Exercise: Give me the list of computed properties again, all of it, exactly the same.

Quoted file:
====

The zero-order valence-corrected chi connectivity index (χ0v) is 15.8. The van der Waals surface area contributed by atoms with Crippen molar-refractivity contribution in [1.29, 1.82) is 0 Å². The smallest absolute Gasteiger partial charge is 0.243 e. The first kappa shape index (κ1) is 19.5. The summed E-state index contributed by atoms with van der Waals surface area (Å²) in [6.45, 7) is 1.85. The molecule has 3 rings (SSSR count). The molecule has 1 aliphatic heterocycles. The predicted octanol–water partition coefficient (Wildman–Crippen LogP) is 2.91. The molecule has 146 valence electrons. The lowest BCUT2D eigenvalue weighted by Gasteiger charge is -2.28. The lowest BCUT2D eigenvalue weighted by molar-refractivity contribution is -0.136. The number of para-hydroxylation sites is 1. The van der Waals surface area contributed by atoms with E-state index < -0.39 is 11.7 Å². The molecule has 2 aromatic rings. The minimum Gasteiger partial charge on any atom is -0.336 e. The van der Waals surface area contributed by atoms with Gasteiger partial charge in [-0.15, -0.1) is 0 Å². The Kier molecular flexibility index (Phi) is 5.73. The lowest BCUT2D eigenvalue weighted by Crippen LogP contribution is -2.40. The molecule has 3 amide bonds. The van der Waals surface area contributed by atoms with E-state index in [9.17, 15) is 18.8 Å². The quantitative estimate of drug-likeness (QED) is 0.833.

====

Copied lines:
The zero-order valence-corrected chi connectivity index (χ0v) is 15.8. The van der Waals surface area contributed by atoms with Crippen molar-refractivity contribution in [1.29, 1.82) is 0 Å². The smallest absolute Gasteiger partial charge is 0.243 e. The first kappa shape index (κ1) is 19.5. The summed E-state index contributed by atoms with van der Waals surface area (Å²) in [6.45, 7) is 1.85. The molecule has 3 rings (SSSR count). The molecule has 1 aliphatic heterocycles. The predicted octanol–water partition coefficient (Wildman–Crippen LogP) is 2.91. The molecule has 146 valence electrons. The lowest BCUT2D eigenvalue weighted by Gasteiger charge is -2.28. The lowest BCUT2D eigenvalue weighted by molar-refractivity contribution is -0.136. The number of para-hydroxylation sites is 1. The van der Waals surface area contributed by atoms with E-state index < -0.39 is 11.7 Å². The molecule has 2 aromatic rings. The minimum Gasteiger partial charge on any atom is -0.336 e. The van der Waals surface area contributed by atoms with Gasteiger partial charge in [-0.15, -0.1) is 0 Å². The Kier molecular flexibility index (Phi) is 5.73. The lowest BCUT2D eigenvalue weighted by Crippen LogP contribution is -2.40. The molecule has 3 amide bonds. The van der Waals surface area contributed by atoms with E-state index in [9.17, 15) is 18.8 Å². The quantitative estimate of drug-likeness (QED) is 0.833.